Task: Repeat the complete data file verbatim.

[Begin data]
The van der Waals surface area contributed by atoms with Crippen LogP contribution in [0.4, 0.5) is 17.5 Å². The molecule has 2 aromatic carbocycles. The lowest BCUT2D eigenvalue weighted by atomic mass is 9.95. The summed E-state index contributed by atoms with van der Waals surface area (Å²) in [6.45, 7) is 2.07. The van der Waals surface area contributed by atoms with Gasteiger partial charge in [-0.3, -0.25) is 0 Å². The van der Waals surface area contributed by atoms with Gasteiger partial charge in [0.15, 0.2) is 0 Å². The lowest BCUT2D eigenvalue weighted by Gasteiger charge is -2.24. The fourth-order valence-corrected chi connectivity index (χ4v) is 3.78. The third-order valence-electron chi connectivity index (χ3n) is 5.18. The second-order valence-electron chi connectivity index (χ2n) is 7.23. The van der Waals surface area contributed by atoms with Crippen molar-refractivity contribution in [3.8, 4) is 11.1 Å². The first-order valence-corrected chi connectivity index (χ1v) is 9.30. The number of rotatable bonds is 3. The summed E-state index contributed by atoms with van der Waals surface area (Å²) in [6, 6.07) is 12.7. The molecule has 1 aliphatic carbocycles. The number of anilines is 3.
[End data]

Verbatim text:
The van der Waals surface area contributed by atoms with Crippen LogP contribution in [0.4, 0.5) is 17.5 Å². The molecule has 2 aromatic carbocycles. The lowest BCUT2D eigenvalue weighted by atomic mass is 9.95. The summed E-state index contributed by atoms with van der Waals surface area (Å²) in [6.45, 7) is 2.07. The van der Waals surface area contributed by atoms with Gasteiger partial charge in [-0.3, -0.25) is 0 Å². The van der Waals surface area contributed by atoms with Gasteiger partial charge in [0.15, 0.2) is 0 Å². The lowest BCUT2D eigenvalue weighted by Gasteiger charge is -2.24. The fourth-order valence-corrected chi connectivity index (χ4v) is 3.78. The third-order valence-electron chi connectivity index (χ3n) is 5.18. The second-order valence-electron chi connectivity index (χ2n) is 7.23. The van der Waals surface area contributed by atoms with Crippen molar-refractivity contribution in [3.8, 4) is 11.1 Å². The first-order valence-corrected chi connectivity index (χ1v) is 9.30. The number of rotatable bonds is 3. The summed E-state index contributed by atoms with van der Waals surface area (Å²) in [6, 6.07) is 12.7. The molecule has 1 aliphatic carbocycles. The number of anilines is 3.